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Assalamu alaikum

 

I would like to know who else is from India apart from bros Sulemaan and monsoor

as salam alikum,

meee !! iam 4rm india. :D

maslama

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as salaam alikum,

:D brother sulemaan for the information.!

maslama

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Guest amani

:D

 

me me me

i have indian blood :P

 

wow do i sound excited :D ?

 

lolz dont ask me anything though..because i dont know :P

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Assalaamalaikum,

 

India has close to 300 million Muslims, Maashallah!

 

Anyway, as the story continues...

asalam alikum,

 

are you serious? I read somewhere about 160 million.

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As-salam-alaikum,

 

19% to 21% I believe, recent religious statistics shook everyone. Muslim population is increasing very rapidly and I believe in 100-200 years we will outnumber the Hindu Majority.

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:D

 

I am from India but now live in US........... correct statistics are muslims are 14%.

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Part V - Europeans Discover India

 

Vasco Da Gama, a Porteguese nobleman, established the first trade-route between India and Europe in 1498. His first voyage was mostly for trade, but his second (in 1502) was almost an expedition which saw full use of force and killing of many Indians (mostly Muslims). The porgteguese were a great naval power and established many sea ports around India, like Goa, Bombay, Hugli, etc. However, the mainland was still far from their reach. They every eventually etched out by their rivals France and Britain. 1

 

The Porteguese were followed by the Dutch, the British and the French, but it was the Britishers who through a combination of diplomacy and force managed to bring the entire sub-continent under their rule.

 

The East India Company -

 

In 1615 King James I of England sent Sir Thomas Roe as his ambassador to the court of Jahangir, and secured permission for the company to set up factories. Thus factories were set up at Ahmedabad, Broach and Agra.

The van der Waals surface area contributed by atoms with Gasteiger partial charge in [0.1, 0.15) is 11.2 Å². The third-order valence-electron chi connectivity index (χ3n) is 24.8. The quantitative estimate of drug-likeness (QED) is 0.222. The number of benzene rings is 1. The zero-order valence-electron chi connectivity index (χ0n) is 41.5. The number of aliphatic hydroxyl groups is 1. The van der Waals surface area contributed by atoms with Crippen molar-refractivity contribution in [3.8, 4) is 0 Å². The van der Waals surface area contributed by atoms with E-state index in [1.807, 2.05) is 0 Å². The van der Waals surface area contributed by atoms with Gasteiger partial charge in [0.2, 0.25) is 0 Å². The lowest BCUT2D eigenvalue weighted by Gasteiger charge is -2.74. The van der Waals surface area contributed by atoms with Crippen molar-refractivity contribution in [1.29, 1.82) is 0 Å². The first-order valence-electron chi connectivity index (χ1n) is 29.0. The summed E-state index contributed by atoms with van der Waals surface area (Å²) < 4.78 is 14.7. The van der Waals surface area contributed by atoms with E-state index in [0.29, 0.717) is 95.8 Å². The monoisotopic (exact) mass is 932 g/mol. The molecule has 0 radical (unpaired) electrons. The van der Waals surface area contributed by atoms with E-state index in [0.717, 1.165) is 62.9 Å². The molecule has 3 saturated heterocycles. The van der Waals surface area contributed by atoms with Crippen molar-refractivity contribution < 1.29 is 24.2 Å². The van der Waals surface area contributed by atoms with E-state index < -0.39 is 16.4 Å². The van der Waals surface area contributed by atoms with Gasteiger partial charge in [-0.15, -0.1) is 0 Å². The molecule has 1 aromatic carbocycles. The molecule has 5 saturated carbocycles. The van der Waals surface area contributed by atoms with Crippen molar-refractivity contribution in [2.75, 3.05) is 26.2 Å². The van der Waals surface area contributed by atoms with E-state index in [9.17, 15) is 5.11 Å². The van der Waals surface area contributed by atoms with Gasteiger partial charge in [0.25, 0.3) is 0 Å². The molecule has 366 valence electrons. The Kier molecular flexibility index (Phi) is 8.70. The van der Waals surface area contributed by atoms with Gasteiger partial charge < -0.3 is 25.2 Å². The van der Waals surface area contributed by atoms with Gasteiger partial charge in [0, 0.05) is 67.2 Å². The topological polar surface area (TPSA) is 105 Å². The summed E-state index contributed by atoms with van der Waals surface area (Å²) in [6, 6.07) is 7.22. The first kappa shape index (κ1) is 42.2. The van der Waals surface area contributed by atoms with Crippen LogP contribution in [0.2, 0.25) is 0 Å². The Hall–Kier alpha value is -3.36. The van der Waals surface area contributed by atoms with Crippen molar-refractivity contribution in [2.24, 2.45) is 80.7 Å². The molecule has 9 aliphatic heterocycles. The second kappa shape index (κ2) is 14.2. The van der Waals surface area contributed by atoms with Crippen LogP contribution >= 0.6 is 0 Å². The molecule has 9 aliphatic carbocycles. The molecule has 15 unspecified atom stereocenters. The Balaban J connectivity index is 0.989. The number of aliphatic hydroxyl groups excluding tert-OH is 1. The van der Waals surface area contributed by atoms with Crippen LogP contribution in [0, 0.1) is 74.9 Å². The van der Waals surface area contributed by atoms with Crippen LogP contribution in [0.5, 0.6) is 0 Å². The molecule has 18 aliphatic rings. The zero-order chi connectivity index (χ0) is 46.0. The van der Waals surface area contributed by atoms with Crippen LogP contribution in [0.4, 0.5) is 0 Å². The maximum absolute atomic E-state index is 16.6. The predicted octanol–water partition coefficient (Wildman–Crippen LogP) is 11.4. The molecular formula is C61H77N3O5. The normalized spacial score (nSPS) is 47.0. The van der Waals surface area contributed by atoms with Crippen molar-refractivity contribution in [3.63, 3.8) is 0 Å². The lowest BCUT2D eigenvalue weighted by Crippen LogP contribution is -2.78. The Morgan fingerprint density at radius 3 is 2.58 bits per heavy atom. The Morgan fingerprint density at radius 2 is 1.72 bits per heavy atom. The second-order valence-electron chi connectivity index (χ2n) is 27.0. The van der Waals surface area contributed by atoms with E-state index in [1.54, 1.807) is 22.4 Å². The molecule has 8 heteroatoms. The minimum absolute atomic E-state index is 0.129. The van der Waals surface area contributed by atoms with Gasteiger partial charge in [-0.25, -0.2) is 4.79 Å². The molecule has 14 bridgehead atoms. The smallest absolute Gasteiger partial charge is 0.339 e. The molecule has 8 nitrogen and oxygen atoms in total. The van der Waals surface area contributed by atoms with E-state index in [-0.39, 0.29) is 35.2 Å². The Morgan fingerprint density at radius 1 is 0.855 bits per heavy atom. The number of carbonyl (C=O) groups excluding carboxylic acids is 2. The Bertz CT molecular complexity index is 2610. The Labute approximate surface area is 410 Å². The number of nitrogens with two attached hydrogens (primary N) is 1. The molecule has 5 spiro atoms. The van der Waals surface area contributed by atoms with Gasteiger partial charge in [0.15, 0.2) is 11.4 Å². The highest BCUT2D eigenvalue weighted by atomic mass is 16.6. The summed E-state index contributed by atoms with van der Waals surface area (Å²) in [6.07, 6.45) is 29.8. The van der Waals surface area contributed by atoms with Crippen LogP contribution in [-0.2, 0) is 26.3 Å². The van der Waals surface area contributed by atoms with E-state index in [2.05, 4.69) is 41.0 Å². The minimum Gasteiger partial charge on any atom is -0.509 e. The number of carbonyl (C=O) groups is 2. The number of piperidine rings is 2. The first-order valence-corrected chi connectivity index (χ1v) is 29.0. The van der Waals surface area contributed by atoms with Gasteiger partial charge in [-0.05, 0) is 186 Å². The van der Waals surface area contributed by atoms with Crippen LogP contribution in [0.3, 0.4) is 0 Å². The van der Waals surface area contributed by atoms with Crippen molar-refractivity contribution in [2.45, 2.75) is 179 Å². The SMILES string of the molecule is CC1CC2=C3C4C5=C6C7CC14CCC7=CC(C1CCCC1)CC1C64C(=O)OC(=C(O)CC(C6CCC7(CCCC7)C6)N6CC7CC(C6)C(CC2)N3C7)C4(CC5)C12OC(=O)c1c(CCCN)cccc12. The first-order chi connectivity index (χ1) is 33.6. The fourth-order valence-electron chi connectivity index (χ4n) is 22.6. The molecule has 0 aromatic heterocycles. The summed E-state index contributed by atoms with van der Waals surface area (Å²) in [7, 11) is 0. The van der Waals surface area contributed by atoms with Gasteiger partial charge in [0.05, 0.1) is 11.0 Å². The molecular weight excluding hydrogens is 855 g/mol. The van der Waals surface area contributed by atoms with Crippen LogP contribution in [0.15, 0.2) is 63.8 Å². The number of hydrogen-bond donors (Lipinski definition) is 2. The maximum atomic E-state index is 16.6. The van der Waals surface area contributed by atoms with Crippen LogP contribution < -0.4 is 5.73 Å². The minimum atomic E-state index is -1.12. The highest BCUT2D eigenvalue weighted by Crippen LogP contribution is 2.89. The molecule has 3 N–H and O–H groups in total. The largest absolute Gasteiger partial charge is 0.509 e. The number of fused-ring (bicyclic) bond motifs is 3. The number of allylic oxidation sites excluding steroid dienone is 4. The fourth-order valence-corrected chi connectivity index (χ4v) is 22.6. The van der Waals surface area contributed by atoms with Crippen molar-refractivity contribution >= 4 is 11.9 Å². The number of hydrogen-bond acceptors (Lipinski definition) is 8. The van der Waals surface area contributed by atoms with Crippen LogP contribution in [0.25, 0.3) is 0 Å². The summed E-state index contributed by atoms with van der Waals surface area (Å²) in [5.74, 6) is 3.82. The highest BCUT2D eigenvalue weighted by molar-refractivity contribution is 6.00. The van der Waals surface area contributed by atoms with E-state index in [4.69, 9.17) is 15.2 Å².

In 1661 the company obtained Bombay from Charles II and converted it to a flourishing centre of trade. By 1687, its was the most well established settlement of the Company on the west coast of India. In 1611 factories were set up on the east coast at Masaulipatam. In 1540 Fancis Day built a fortified factory called Fort St. George beside which the town of Madras flourished. English settlements rose in Orissa and Bengal. In 1633, in the Mahanadi delta of Hariharpur at Balasore in Orissa, factories were set up. In 1650 Gabriel Boughton an employee of the Company obtained a license for trade in Bengal. An English factory was set up in 1651 at Hugli. Various factors besides the lack of a political authority in India encouraged the company to unleash a vigorous policy of trade. The disintegrating Mughal empire had excited the English. At a petty pretext during the rule of Aurangazeb, the British brought a fleet from England and attacked Hugli. Aurangazeb attacked the English settlements and, captured their settlements at Patna, Cassim Bazar, Masaulipatam and Vizagapatanam. The superior English navy avoided the progress of the Mughals and found it wise to conclude peace on the conditions imposed by Aurangzeb. In 1690 Job Charnock established a factory. In 1698 the factory was fortified and called Fort William. The villages of Sutanati, Kalikata and Gobindpore were developed into a single area called Calcutta. In 1717 Emperor Farukhiyar permitted duty free trade. In Gujarat and Madras too they secured concessions. The company at Bombay minted rupees to be circulated in India. 2